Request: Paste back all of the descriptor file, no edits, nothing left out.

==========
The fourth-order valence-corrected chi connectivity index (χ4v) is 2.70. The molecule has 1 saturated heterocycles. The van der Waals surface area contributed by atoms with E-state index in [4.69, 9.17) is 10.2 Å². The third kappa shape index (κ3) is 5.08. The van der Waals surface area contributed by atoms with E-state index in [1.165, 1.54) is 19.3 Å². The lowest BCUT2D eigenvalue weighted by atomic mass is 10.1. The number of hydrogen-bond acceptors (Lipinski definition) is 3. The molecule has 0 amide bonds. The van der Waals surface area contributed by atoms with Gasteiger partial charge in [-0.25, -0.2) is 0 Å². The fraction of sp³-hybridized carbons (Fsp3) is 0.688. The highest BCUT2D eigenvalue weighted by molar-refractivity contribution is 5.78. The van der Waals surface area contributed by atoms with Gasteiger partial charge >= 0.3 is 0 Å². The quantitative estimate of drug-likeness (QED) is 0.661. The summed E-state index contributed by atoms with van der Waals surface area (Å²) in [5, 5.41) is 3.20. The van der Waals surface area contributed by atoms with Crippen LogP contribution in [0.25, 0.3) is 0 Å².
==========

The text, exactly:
The fourth-order valence-corrected chi connectivity index (χ4v) is 2.70. The molecule has 1 saturated heterocycles. The van der Waals surface area contributed by atoms with E-state index in [4.69, 9.17) is 10.2 Å². The third kappa shape index (κ3) is 5.08. The van der Waals surface area contributed by atoms with E-state index in [1.165, 1.54) is 19.3 Å². The lowest BCUT2D eigenvalue weighted by atomic mass is 10.1. The number of hydrogen-bond acceptors (Lipinski definition) is 3. The molecule has 0 amide bonds. The van der Waals surface area contributed by atoms with Gasteiger partial charge in [-0.25, -0.2) is 0 Å². The fraction of sp³-hybridized carbons (Fsp3) is 0.688. The highest BCUT2D eigenvalue weighted by molar-refractivity contribution is 5.78. The van der Waals surface area contributed by atoms with Gasteiger partial charge >= 0.3 is 0 Å². The quantitative estimate of drug-likeness (QED) is 0.661. The summed E-state index contributed by atoms with van der Waals surface area (Å²) in [5, 5.41) is 3.20. The van der Waals surface area contributed by atoms with Crippen LogP contribution in [0.25, 0.3) is 0 Å².